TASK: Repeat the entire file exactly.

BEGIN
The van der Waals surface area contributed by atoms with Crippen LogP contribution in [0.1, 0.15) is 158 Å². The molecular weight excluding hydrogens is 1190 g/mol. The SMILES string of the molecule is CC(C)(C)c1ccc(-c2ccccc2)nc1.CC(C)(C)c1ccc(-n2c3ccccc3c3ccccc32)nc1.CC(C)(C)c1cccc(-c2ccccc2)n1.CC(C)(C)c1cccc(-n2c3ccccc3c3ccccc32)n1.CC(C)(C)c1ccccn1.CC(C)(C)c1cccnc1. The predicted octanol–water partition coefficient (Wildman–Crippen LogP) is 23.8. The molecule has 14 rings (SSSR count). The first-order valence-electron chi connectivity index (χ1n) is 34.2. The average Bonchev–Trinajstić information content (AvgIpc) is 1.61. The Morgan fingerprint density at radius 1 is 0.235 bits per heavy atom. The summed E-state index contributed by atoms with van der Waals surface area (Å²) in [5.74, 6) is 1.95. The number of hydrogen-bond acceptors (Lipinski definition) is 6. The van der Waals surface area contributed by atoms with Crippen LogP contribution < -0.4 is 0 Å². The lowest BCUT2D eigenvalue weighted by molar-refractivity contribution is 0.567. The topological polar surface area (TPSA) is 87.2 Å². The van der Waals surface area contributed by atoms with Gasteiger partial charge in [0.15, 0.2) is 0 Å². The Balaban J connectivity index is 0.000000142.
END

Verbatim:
The van der Waals surface area contributed by atoms with Crippen LogP contribution in [0.1, 0.15) is 158 Å². The molecular weight excluding hydrogens is 1190 g/mol. The SMILES string of the molecule is CC(C)(C)c1ccc(-c2ccccc2)nc1.CC(C)(C)c1ccc(-n2c3ccccc3c3ccccc32)nc1.CC(C)(C)c1cccc(-c2ccccc2)n1.CC(C)(C)c1cccc(-n2c3ccccc3c3ccccc32)n1.CC(C)(C)c1ccccn1.CC(C)(C)c1cccnc1. The predicted octanol–water partition coefficient (Wildman–Crippen LogP) is 23.8. The molecule has 14 rings (SSSR count). The first-order valence-electron chi connectivity index (χ1n) is 34.2. The average Bonchev–Trinajstić information content (AvgIpc) is 1.61. The Morgan fingerprint density at radius 1 is 0.235 bits per heavy atom. The summed E-state index contributed by atoms with van der Waals surface area (Å²) in [5.74, 6) is 1.95. The number of hydrogen-bond acceptors (Lipinski definition) is 6. The van der Waals surface area contributed by atoms with Crippen LogP contribution < -0.4 is 0 Å². The lowest BCUT2D eigenvalue weighted by molar-refractivity contribution is 0.567. The topological polar surface area (TPSA) is 87.2 Å². The van der Waals surface area contributed by atoms with Gasteiger partial charge in [0.15, 0.2) is 0 Å². The Balaban J connectivity index is 0.000000142.